Loading ...
Sorry, an error occurred while loading the content.

1246Re: Choice modeling and Agile?

Expand Messages
  • acockburn@aol.com
    Jul 2 9:14 AM
      I've tried, but can't find anyone who can come up with the numbers.
      How do you get those detailed number?
      In a message dated 7/2/2005 9:02:02 A.M. Mountain Daylight Time, agile-usability@yahoogroups.com writes:
      Subject: Choice modeling and Agile?

      I wanted to see if anyone was using choice modeling in conjunction
      with Agile development?

      For those not familiar with it, choice modeling views the value of a
      product (and the price one is willing to pay for it) as the sum of the
      features and attributes the product contains. You ask participants not
      just to rank elements in priority order, but instead to assign dollar
      values to features based on their importance to the customer. The more
      dollars assigned to a feature/attribute, the more important it is to
      the customer.

      The resulting data can be used not only to understand what is
      preferred, but how valuable each element is, how much more important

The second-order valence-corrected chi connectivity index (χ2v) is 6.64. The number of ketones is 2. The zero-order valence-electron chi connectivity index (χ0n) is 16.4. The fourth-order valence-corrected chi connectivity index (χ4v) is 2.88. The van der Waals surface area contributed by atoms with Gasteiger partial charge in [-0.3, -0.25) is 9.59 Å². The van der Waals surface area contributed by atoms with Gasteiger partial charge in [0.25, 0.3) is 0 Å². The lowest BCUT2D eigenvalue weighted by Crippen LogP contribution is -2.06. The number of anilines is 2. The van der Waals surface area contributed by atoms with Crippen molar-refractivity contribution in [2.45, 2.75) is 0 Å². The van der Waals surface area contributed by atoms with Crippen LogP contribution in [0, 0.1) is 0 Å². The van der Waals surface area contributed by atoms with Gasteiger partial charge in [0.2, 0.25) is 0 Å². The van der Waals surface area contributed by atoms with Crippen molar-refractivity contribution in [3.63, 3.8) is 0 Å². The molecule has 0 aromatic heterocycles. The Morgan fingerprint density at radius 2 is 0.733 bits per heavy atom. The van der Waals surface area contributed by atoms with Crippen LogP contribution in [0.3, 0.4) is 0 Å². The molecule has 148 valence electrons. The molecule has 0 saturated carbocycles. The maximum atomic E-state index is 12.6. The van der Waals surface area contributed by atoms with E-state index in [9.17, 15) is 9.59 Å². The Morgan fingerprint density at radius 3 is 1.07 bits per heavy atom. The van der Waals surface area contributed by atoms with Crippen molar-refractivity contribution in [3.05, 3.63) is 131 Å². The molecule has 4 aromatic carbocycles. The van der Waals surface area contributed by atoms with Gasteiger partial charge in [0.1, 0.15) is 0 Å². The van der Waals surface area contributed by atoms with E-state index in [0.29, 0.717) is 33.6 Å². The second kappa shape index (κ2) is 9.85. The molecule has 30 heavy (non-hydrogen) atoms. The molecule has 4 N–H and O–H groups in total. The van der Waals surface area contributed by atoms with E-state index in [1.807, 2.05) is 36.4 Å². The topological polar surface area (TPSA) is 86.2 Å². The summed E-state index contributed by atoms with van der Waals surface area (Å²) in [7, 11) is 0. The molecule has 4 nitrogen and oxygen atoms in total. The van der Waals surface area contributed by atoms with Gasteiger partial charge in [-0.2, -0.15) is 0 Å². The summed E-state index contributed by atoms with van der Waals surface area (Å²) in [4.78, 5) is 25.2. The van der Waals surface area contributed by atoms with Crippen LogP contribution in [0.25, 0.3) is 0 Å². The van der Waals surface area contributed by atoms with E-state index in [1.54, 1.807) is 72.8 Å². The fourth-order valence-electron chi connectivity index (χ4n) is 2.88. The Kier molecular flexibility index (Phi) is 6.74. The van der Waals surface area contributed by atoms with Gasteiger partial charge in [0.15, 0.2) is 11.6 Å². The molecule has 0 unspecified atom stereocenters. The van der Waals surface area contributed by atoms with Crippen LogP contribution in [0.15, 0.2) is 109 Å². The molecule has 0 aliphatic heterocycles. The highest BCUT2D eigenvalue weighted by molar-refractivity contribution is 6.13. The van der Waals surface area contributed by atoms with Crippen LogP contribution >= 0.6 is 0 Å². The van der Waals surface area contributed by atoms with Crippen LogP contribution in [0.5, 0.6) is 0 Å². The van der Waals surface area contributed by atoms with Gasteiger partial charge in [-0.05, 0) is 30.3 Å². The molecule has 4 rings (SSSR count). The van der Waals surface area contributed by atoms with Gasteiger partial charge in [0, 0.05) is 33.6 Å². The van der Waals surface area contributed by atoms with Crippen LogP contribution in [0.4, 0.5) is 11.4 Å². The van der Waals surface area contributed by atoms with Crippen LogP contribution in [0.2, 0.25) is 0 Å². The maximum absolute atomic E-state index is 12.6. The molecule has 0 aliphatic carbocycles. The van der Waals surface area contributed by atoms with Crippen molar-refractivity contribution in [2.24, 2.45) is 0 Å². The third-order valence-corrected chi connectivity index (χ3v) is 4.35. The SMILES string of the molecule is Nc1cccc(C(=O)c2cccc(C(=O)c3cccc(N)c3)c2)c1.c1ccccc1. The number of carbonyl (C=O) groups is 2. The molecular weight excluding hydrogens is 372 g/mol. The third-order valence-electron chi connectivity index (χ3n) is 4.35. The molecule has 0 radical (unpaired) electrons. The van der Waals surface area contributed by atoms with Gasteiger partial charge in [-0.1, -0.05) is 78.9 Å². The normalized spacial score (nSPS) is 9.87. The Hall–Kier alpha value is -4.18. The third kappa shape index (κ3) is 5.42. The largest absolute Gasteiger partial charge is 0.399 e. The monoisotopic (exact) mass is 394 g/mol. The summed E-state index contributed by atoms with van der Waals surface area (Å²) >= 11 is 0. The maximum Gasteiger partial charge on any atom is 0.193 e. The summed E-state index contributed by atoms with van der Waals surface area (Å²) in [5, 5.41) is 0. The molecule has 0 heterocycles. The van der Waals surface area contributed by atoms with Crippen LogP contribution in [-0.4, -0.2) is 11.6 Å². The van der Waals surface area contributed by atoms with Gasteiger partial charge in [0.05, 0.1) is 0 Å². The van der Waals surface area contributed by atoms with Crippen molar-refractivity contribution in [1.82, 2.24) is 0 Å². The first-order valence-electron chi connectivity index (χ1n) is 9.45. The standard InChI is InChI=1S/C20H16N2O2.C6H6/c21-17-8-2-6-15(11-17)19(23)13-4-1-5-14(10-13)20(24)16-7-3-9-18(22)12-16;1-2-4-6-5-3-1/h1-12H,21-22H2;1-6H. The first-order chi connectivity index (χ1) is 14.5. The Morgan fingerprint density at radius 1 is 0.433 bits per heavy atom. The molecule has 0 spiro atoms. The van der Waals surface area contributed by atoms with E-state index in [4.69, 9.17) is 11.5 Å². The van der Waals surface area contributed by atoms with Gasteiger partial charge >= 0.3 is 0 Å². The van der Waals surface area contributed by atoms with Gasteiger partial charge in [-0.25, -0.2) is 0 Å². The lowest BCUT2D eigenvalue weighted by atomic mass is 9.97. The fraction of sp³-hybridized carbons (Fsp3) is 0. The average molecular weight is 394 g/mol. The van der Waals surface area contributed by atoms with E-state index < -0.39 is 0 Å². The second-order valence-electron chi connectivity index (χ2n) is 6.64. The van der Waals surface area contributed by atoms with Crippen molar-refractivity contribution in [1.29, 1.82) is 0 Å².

certain elements are than others, and potentially how much a customer
      may be willing to pay for a product with a given set of features and

      It's actually much more than that -- there's a good body of
      statistical, econometric, and business academia work in the field --
      but that's the simple, practical application of the idea.

      This seems to be a natural fit with the prioritization of features
      that goes on for each iteration. I'm trying it out, combining the
      results of choice modeling and traditional questionnaires (which
      capture what people say they want) with data gathered during field
      studies and ethnographic interviews (which captures what people really
      need, often unspoken), and using all of that to better understand
      prioritization. It's certainly a "lightweight" approach to choice
      modeling, but just trying it out on a project, it seems to have
      yielded some interesting insights.

      So, I wanted to see if anyone has tried anything similar, or has any
      thoughts on this approach.

      Alistair Cockburn
      President, Humans and Technology

      1814 Ft Douglas Cir,
      Salt Lake City, UT 84103

      "Surviving Object-Oriented Projects" (1998)
      "Writing Effective Use Cases" (Jolt Productivity Award 2001)
      "Agile Software Development" (Jolt Productivity Award 2002)
      "Crystal Clear: A Human-Powered Methodology for Small Teams" (Jolt Award Finalist 2004)

      "La perfection est atteinte non quand il ne reste rien a ajouter,
      mais quand il ne reste rien a enlever." (Saint-Exupery)

      "The first thing to build is trust." (Brad Appleton)

    • Show all 12 messages in this topic